Oregon now has a newly elected governor and a new super majority legislature. They are getting ready to move and begin implementing policies that, from their perspective, will help solve major funding issues and directly address housing problems associated with reduced affordable housing and increasing homelessness.
One of the Oregon legislature’s ideas to generate more revenue is to introduce legislation to increase taxes. Among twenty seven of these bills there are nine that propose an increase in property taxes (SJR1, SJR2, HJR1, HJR2, HJR3, HJR4, HJR11, HB2104, HB2157).
At the same time we have a governor and legislature that have a deep concern over affordable housing and believe we need to act now to avoid more people being homeless. They want to address finding affordable housing solutions for those who are currently homeless. Their proposed solution is to introduce legislation to cap rent increases to 7% per year plus the annual change in the consumer price index. The governor calls this rent stabilization but in reality it is another form of rent control.
Rent control has been around for years in places like New York and San Francisco. It has done little to increase the availability of low cost housing and instead has lead to overall higher rents, lower quality rentals and lower inventory of affordable housing. This could also guarantee annual rent increases to existing renters of approximately 10%.
The question is why does the legislature want to harm the very people they proclaim they are trying to help with legislation that does the very opposite in addressing the problem of affordable housing? Why is this type of legislation harmful?
1. Most mom and pop landlords may have one or two rentals.
2. Many do not increase the rent annually when they have good renters because they know good tenants will take care of the property and pay their rent on time and they want to retain them.
3. Most mom and pop owners still have a mortgage, property taxes and insurance that they have to pay each year. In addition they need to keep a cash reserve for needed repairs. The cost of repairs can be very expensive if you have to hire them out. Many people can’t or won’t be able to afford to do more than the bare minimum required repairs if this legislation is enacted.
4. Many people who would consider renting out their property are instead opting to sell rather than go through the added time, expense and effort with minimal return of renting in the economic environment this legislation would create. This is particularly true in the Portland area where many potential investors are opting to sell rather than turn their homes into available rental units. Instead they are selling their rentals and purchasing property in other cities and states or investing the proceeds into more profitable investments.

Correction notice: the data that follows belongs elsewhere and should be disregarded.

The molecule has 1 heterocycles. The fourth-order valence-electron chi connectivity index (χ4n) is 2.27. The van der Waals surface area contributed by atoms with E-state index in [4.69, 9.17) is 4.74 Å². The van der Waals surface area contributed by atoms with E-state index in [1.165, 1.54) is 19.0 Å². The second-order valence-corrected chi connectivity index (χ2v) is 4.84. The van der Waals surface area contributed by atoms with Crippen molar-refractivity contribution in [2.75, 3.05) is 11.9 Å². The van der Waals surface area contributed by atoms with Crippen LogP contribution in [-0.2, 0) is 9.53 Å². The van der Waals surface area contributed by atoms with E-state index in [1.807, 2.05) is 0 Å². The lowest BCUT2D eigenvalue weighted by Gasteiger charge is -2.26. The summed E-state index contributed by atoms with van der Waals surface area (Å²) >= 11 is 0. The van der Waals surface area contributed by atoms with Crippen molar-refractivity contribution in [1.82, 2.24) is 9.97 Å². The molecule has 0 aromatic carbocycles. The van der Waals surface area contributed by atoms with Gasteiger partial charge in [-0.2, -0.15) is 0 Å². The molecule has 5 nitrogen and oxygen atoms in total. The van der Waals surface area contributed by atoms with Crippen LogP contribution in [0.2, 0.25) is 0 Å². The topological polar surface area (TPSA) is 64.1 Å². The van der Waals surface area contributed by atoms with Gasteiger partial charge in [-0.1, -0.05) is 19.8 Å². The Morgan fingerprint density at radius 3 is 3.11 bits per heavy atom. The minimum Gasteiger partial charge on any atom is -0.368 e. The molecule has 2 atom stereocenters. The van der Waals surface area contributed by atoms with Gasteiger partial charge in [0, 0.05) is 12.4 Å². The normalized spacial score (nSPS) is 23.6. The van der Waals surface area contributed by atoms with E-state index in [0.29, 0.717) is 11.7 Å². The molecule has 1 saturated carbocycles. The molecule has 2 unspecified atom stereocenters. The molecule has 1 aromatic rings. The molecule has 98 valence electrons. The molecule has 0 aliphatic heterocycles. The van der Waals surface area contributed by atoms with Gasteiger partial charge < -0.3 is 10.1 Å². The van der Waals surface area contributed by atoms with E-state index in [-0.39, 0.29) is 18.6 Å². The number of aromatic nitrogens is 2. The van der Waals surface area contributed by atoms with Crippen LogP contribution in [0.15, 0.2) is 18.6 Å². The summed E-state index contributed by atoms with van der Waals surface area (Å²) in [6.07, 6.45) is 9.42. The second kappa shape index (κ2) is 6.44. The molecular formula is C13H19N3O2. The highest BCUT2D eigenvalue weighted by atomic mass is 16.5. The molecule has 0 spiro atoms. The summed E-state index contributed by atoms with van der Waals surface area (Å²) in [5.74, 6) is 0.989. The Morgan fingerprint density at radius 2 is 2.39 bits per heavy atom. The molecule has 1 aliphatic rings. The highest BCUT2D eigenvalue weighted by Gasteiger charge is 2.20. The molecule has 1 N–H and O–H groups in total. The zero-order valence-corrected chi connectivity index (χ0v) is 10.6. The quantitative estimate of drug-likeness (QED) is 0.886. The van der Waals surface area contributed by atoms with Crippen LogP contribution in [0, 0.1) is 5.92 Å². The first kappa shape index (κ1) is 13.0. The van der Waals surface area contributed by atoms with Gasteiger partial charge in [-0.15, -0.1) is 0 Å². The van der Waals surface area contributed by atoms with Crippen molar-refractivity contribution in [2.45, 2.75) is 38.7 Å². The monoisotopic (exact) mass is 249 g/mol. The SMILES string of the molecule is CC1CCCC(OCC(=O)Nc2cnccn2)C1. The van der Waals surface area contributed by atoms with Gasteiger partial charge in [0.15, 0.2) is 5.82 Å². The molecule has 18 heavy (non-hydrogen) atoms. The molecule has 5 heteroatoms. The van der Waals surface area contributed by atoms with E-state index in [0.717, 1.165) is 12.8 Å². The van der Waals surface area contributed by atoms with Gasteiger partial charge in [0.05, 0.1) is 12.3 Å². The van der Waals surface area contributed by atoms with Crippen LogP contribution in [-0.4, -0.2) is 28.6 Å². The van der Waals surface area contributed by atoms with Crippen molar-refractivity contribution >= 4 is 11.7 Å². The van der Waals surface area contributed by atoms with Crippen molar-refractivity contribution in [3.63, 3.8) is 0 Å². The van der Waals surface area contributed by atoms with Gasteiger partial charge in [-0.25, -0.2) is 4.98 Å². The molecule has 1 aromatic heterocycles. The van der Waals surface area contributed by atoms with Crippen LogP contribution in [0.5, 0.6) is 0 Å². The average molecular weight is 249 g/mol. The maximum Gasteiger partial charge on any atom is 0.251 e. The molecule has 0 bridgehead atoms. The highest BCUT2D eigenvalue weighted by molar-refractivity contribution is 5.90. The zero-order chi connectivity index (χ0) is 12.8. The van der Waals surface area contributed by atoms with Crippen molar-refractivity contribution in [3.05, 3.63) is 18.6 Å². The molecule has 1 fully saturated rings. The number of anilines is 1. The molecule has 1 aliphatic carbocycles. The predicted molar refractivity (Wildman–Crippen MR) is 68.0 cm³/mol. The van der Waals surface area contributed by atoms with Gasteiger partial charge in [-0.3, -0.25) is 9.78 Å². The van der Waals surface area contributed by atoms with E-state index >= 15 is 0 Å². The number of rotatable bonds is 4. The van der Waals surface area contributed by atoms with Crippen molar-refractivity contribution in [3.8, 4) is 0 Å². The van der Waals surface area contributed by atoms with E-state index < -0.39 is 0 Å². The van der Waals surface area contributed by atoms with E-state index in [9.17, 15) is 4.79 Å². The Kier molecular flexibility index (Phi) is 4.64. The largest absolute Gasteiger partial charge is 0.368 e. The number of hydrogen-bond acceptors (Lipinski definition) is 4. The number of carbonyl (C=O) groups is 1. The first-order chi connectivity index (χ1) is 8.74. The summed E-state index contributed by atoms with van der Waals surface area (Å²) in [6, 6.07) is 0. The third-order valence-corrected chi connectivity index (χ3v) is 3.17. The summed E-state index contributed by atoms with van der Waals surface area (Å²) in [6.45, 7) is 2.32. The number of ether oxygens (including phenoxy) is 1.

1. With rent stabilization (control) tenants and potential tenants would have less inventory to choose from.
2. Tenants could count on annual rent increases at the maximum allowed limit.
3. Tenants could count on lower quality rentals because owners would only do the minimal amount of repairs needed because of increased taxes and vendor costs.
4. Tenants wouldn’t move because where they are living would be cheaper than moving to a new rental unit where rent would be significantly higher. Rent will be higher in marketed properties because of restricted supply and owners needing sufficient income to offset the limited rent increases allowed by law from current tenants.
4. The homeless population would increase because of overall reduced affordable housing associated with reduced supply of available rental units and higher rents.
We see these situations in cities such as San Francisco and New York where rent control has been implemented. If affordable housing is the goal then perhaps the legislature could consider positive tax incentives instead of heavy handed regulation. How about tax breaks for owners who would rent out their properties at a lower rent? It would also help to streamline the permit process to shorten the time frame and lower the cost of building new properties. How about encouraging people with larger homes to rent out a room to an elderly person who can’t afford to rent a regular apartment through tax rebates or other positive financial incentives? Elderly homelessness is a growing issue that isn’t going to be addressed by the City of Portland’s or the state capitol’s current solutions and legislation.
Ultimately the government solutions need to go beyond single issues like housing and address the bigger problems of broken families, drug addiction and living wage jobs. Addressing mental health issues and social/community issues are a much larger problem that need long term workable solutions yet lack appeal at the city council or state legislature level because they don’t produce immediate results. Constructively addressing these larger longer term issues will help reduce or possibly eliminate many of our current housing and other social/community problems in the long run. The current solutions proposed by state and local government are band-aids that only cover the real problems and will make matters worse, not better.